|Titre :||The sense of coherence, occupation and all-cause mortality in the Helsinki Heart Study (2003)|
|Auteurs :||POPPIUS E. ; TENKANEN L. ; HAKAMA M.|
|Type de document :||Article : Périodique|
|Dans :||European Journal of Epidemiology (Vol.18, n°5, May 2003)|
|Article en page(s) :||389-393|
Thésaurus TOXIBASEFACTEUR DE RISQUE ; ALCOOL ; TABAC ; PATHOLOGIE ORGANIQUE ; APPAREIL CARDIOVASCULAIRE ; EMPLOI ; MILIEU SOCIOCULTUREL ; MORTALITE
Background: The aim of this study was to test the hypothesis that people with a strong sense of coherence (SOC) have decreased all-cause mortality.
Methods: The effect of occupation and the SOC on all-cause mortality was studied among 4405 Finnish middle-aged employed men in a prospective 8-year follow-up study.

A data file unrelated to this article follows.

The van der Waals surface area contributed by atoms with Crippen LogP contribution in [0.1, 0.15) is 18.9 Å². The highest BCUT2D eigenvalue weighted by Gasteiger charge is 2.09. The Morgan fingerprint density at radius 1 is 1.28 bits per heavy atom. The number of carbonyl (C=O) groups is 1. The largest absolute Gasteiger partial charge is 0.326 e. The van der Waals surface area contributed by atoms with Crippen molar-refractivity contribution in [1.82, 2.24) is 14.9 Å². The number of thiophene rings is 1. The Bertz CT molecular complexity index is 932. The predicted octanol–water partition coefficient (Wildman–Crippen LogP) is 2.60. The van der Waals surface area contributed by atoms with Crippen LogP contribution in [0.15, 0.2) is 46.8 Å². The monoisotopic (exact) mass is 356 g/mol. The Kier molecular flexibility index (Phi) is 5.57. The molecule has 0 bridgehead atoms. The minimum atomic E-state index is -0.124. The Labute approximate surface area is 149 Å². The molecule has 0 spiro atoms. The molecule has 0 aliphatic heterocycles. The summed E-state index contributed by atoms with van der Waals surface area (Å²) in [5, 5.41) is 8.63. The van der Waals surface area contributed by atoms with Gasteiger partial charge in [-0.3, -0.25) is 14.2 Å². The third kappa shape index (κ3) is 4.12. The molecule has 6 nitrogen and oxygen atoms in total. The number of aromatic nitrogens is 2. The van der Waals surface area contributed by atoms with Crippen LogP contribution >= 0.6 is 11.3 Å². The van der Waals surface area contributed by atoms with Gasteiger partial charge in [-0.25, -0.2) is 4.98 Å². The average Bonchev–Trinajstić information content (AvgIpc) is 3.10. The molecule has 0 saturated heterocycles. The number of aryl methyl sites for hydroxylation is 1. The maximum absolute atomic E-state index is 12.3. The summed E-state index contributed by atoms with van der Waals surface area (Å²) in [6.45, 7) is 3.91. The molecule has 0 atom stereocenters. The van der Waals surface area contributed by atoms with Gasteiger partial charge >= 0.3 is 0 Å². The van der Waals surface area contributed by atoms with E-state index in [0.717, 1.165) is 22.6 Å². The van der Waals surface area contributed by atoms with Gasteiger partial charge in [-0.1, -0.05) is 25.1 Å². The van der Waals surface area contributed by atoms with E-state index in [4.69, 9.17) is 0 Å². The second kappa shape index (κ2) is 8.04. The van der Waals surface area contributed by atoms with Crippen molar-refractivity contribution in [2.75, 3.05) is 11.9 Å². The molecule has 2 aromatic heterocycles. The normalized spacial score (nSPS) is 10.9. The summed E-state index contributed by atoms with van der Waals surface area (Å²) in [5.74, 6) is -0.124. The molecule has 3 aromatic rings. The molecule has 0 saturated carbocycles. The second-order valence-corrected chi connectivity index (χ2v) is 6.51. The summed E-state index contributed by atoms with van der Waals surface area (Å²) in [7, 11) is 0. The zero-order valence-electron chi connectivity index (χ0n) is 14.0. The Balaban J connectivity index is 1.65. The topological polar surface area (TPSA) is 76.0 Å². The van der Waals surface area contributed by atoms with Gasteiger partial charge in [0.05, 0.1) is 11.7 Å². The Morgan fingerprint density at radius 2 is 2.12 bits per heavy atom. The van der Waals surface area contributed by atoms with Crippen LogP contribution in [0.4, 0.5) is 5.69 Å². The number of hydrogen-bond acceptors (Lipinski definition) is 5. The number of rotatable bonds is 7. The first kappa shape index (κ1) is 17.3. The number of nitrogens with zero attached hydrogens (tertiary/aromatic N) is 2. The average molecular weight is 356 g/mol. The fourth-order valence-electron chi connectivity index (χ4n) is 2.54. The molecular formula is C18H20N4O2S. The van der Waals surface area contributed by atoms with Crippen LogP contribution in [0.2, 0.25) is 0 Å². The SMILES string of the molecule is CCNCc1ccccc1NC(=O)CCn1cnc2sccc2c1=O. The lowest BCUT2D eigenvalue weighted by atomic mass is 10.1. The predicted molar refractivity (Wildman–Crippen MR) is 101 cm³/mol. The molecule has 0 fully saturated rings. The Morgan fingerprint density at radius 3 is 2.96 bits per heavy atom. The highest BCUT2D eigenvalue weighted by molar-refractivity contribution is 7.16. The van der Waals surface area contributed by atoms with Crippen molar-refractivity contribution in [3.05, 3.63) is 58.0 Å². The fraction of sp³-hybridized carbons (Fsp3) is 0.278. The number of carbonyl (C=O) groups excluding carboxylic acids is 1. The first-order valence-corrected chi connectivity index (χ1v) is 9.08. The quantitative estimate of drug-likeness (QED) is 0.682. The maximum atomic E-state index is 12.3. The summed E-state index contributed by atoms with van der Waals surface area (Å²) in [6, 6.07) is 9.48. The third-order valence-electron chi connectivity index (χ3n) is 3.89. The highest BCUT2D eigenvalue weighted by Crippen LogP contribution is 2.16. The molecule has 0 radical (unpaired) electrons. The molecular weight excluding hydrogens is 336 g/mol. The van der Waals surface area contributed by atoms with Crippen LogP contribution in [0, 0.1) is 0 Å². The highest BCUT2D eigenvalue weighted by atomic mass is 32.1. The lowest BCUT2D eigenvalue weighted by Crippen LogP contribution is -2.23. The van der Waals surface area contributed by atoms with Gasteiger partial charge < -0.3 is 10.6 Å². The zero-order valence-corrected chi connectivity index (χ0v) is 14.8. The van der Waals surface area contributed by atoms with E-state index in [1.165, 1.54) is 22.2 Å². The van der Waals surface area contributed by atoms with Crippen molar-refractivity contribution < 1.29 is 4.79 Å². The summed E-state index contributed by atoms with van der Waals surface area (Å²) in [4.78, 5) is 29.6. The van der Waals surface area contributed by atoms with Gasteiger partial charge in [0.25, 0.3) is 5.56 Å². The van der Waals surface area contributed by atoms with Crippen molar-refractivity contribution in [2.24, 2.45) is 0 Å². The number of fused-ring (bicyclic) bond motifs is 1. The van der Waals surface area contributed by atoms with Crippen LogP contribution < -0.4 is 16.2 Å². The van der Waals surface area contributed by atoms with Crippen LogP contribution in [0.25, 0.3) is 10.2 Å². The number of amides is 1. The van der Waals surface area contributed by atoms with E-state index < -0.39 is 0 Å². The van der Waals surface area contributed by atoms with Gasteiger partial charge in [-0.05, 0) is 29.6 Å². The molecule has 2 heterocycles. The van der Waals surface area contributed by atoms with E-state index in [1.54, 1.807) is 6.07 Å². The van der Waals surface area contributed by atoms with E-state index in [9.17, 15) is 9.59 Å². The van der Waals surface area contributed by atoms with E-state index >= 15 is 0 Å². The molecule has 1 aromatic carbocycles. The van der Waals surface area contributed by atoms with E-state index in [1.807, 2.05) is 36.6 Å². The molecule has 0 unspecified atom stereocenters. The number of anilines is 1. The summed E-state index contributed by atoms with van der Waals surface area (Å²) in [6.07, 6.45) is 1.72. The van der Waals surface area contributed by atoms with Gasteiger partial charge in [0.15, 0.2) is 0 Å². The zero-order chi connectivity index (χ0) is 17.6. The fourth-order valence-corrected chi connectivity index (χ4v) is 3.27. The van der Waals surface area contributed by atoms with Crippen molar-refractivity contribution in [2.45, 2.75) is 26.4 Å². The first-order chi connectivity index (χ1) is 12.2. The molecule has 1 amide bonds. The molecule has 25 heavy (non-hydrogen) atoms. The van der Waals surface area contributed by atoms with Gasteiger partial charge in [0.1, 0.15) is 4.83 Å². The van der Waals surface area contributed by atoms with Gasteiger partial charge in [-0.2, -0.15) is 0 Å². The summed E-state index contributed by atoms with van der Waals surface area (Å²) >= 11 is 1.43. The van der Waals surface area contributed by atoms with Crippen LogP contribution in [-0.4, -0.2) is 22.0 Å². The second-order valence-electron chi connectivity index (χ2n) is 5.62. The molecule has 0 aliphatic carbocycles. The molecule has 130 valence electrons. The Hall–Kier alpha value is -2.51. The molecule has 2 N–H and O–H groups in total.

Results: Using Cox proportional hazards models the crude relative risk for all-cause mortality for the low SOC tertile when compared to the high SOC tertile was 1.23 (95% CI: 0.90–1.68). Adjusting for age, smoking, alcohol and occupation increased the risk slightly to 1.35. Occupation was an effect modifier, since among white-collar workers the corresponding relative risk of the low SOC tertile was 2.27 (95% CI: 1.12–4.59, p = 0.02) and among blue-collar workers the relative risk for all-cause mortality was stable (1.33–1.52) in each SOC tertile. The classic risk factors, smoking and alcohol, showed higher relative risks than the SOC.
Conclusions: The effect of the health-promoting qualities of the SOC upon all-cause mortality was significant among white-collar workers, but not among blue-collar workers.
|Domaine :||Plusieurs produits / Several products|
|Refs biblio. :||17|
|Centre Emetteur :||13 OFDT|